If the "output " of any biological organism is either genetically determined or environmentally determined or random (or some combination of these three) then it would seem that none of these could feasibly be considered "free will" or what anyone means by "free will".
This is not a biological argument, it is a philosophical argument - and a good one.
However, all it establishes is that one must be very careful in talking about "FreeWill" because it is very unclear as to what it might mean or why one should be motivated to want there to be such a thing.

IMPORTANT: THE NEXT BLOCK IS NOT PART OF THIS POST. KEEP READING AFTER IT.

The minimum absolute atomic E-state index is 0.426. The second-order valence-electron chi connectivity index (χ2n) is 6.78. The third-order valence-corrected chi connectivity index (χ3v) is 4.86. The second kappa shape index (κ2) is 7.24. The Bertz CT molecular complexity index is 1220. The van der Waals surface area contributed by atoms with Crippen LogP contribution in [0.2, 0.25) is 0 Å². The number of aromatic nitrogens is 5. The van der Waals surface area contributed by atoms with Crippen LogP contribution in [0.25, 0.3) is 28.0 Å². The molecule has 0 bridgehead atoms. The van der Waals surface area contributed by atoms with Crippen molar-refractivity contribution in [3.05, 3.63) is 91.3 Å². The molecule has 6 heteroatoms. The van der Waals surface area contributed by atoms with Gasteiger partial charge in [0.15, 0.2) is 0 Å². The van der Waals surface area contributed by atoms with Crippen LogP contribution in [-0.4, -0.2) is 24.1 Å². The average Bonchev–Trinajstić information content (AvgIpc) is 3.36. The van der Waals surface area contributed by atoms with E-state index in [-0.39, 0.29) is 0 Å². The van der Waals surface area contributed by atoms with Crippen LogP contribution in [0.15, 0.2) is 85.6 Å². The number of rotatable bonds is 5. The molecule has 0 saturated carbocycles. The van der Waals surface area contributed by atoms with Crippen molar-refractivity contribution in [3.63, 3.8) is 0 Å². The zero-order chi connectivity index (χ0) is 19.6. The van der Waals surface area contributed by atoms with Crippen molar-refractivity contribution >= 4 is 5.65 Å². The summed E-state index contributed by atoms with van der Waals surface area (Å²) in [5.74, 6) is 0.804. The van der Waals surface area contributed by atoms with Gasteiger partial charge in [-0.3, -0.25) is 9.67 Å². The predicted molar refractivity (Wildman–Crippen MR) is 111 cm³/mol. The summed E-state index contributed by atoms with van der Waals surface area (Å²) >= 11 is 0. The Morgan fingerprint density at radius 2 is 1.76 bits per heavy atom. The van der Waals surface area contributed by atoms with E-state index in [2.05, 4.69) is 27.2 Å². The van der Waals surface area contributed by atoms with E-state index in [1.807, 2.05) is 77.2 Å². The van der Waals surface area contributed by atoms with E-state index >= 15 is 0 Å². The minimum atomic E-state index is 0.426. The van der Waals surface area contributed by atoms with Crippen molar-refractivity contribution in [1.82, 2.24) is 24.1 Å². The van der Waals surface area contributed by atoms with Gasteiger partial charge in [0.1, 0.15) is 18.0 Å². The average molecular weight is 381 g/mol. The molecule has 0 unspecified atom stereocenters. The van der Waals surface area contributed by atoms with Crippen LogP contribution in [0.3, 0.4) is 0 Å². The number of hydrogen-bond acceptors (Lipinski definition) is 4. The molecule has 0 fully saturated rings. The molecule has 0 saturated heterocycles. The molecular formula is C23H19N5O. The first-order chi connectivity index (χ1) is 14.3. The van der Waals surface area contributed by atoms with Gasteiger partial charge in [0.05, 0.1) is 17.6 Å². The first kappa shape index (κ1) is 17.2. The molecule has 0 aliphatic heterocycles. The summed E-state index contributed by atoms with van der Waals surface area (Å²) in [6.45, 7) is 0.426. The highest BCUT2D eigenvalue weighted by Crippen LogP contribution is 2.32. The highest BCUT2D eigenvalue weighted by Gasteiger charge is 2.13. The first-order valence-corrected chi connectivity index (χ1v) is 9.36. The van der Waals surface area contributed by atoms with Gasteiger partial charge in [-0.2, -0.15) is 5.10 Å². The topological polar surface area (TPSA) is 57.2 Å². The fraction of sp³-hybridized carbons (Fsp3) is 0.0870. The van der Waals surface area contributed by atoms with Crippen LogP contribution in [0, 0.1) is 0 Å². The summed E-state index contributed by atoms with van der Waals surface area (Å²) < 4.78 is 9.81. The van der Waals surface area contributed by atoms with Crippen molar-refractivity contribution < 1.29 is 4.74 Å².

I think that one should take on board the idea that every act is caused (not necessarily determined) by other events (not necessarily in the past, of course) and the seek to elucidate what "FreeWill" might mean if this is the case.
In the and. any "FreeWill" decision either has a rationale or it is arbitrary. If it has a rationale it is either correct or mistaken - given the inadequacy of our knowledge it is always going to be some kind of "guess" as to what is best. If it is correct, it is determined by objective reality and we never really had a "choice"; if it is mistaken, then it is simply a mistaken choice and something to be avoided. If it has no rationale then it may be a "choice" but it is a sub-human choice and nothing to be desired.